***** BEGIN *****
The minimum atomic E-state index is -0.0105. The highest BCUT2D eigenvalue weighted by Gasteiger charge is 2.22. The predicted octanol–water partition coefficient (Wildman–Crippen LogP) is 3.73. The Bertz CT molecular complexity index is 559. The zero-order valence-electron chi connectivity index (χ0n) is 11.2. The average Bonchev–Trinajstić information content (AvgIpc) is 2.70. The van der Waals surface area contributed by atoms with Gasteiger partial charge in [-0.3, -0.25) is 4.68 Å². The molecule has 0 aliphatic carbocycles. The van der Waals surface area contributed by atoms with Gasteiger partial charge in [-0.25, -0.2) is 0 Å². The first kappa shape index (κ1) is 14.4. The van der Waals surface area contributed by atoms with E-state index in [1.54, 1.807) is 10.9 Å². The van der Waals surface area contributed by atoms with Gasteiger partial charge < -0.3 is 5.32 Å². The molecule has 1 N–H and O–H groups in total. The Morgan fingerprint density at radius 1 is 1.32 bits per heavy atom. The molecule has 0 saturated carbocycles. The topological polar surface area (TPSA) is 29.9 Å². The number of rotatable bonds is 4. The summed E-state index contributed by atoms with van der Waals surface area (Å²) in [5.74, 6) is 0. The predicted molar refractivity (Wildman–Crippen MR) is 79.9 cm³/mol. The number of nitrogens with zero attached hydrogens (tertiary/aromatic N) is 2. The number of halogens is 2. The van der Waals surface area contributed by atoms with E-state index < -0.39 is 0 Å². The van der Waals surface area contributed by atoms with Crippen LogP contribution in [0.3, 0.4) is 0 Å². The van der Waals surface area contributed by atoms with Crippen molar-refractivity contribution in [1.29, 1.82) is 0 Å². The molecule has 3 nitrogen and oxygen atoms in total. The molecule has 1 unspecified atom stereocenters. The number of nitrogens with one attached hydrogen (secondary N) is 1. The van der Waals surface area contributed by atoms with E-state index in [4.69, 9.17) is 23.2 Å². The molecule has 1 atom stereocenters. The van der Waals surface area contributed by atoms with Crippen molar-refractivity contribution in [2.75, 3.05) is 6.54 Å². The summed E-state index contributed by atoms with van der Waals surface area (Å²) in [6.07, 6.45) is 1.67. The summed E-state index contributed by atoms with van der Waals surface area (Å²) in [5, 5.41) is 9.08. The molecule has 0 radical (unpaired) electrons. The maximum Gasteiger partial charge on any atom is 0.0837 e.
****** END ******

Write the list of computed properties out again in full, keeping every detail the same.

The minimum atomic E-state index is -0.0105. The highest BCUT2D eigenvalue weighted by Gasteiger charge is 2.22. The predicted octanol–water partition coefficient (Wildman–Crippen LogP) is 3.73. The Bertz CT molecular complexity index is 559. The zero-order valence-electron chi connectivity index (χ0n) is 11.2. The average Bonchev–Trinajstić information content (AvgIpc) is 2.70. The van der Waals surface area contributed by atoms with Gasteiger partial charge in [-0.3, -0.25) is 4.68 Å². The molecule has 0 aliphatic carbocycles. The van der Waals surface area contributed by atoms with Gasteiger partial charge in [-0.25, -0.2) is 0 Å². The first kappa shape index (κ1) is 14.4. The van der Waals surface area contributed by atoms with E-state index in [1.54, 1.807) is 10.9 Å². The van der Waals surface area contributed by atoms with Gasteiger partial charge < -0.3 is 5.32 Å². The molecule has 1 N–H and O–H groups in total. The Morgan fingerprint density at radius 1 is 1.32 bits per heavy atom. The molecule has 0 saturated carbocycles. The topological polar surface area (TPSA) is 29.9 Å². The number of rotatable bonds is 4. The summed E-state index contributed by atoms with van der Waals surface area (Å²) in [5.74, 6) is 0. The predicted molar refractivity (Wildman–Crippen MR) is 79.9 cm³/mol. The number of nitrogens with zero attached hydrogens (tertiary/aromatic N) is 2. The number of halogens is 2. The van der Waals surface area contributed by atoms with E-state index < -0.39 is 0 Å². The van der Waals surface area contributed by atoms with Crippen LogP contribution in [0.3, 0.4) is 0 Å². The van der Waals surface area contributed by atoms with Crippen molar-refractivity contribution in [1.29, 1.82) is 0 Å². The molecule has 3 nitrogen and oxygen atoms in total. The molecule has 1 unspecified atom stereocenters. The number of nitrogens with one attached hydrogen (secondary N) is 1. The van der Waals surface area contributed by atoms with E-state index in [4.69, 9.17) is 23.2 Å². The molecule has 1 atom stereocenters. The van der Waals surface area contributed by atoms with Crippen molar-refractivity contribution in [2.75, 3.05) is 6.54 Å². The summed E-state index contributed by atoms with van der Waals surface area (Å²) in [6.07, 6.45) is 1.67. The summed E-state index contributed by atoms with van der Waals surface area (Å²) in [5, 5.41) is 9.08. The molecule has 0 radical (unpaired) electrons. The maximum Gasteiger partial charge on any atom is 0.0837 e.